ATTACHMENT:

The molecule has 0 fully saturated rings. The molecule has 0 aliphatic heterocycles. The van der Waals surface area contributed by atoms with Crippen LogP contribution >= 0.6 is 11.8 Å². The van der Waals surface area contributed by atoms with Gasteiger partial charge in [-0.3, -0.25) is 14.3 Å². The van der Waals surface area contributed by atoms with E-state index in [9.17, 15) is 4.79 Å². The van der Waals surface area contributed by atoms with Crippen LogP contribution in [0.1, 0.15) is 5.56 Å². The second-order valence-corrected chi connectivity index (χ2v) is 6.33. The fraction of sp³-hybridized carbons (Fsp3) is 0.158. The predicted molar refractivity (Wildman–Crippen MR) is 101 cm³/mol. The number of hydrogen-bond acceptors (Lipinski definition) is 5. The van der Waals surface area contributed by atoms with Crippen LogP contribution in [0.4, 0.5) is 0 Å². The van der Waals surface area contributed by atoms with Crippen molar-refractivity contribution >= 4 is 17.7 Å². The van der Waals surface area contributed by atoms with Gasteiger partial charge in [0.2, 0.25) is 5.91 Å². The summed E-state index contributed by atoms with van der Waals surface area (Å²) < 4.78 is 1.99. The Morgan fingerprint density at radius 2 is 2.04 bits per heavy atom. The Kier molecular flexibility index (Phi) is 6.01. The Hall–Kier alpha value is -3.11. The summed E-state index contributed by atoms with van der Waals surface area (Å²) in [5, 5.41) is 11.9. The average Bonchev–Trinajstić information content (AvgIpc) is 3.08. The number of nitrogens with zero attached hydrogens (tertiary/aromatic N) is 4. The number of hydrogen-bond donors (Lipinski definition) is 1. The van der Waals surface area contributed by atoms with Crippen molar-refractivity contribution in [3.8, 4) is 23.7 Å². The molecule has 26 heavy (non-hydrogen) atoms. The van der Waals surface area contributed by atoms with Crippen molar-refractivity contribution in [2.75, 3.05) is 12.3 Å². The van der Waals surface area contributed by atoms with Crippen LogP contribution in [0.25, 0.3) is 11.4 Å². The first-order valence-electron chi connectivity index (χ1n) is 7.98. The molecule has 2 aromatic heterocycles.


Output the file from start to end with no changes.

The molecule has 0 fully saturated rings. The molecule has 0 aliphatic heterocycles. The van der Waals surface area contributed by atoms with Crippen LogP contribution >= 0.6 is 11.8 Å². The van der Waals surface area contributed by atoms with Gasteiger partial charge in [-0.3, -0.25) is 14.3 Å². The van der Waals surface area contributed by atoms with E-state index in [9.17, 15) is 4.79 Å². The van der Waals surface area contributed by atoms with Crippen LogP contribution in [0.1, 0.15) is 5.56 Å². The second-order valence-corrected chi connectivity index (χ2v) is 6.33. The fraction of sp³-hybridized carbons (Fsp3) is 0.158. The predicted molar refractivity (Wildman–Crippen MR) is 101 cm³/mol. The number of hydrogen-bond acceptors (Lipinski definition) is 5. The van der Waals surface area contributed by atoms with Crippen LogP contribution in [0.4, 0.5) is 0 Å². The van der Waals surface area contributed by atoms with Crippen molar-refractivity contribution >= 4 is 17.7 Å². The van der Waals surface area contributed by atoms with Gasteiger partial charge in [0.2, 0.25) is 5.91 Å². The summed E-state index contributed by atoms with van der Waals surface area (Å²) < 4.78 is 1.99. The Morgan fingerprint density at radius 2 is 2.04 bits per heavy atom. The Kier molecular flexibility index (Phi) is 6.01. The Hall–Kier alpha value is -3.11. The summed E-state index contributed by atoms with van der Waals surface area (Å²) in [5, 5.41) is 11.9. The average Bonchev–Trinajstić information content (AvgIpc) is 3.08. The number of nitrogens with zero attached hydrogens (tertiary/aromatic N) is 4. The number of hydrogen-bond donors (Lipinski definition) is 1. The van der Waals surface area contributed by atoms with Crippen molar-refractivity contribution in [3.8, 4) is 23.7 Å². The molecule has 26 heavy (non-hydrogen) atoms. The van der Waals surface area contributed by atoms with Crippen molar-refractivity contribution in [2.75, 3.05) is 12.3 Å². The van der Waals surface area contributed by atoms with Crippen LogP contribution in [0.25, 0.3) is 11.4 Å². The first-order valence-electron chi connectivity index (χ1n) is 7.98. The molecule has 2 aromatic heterocycles.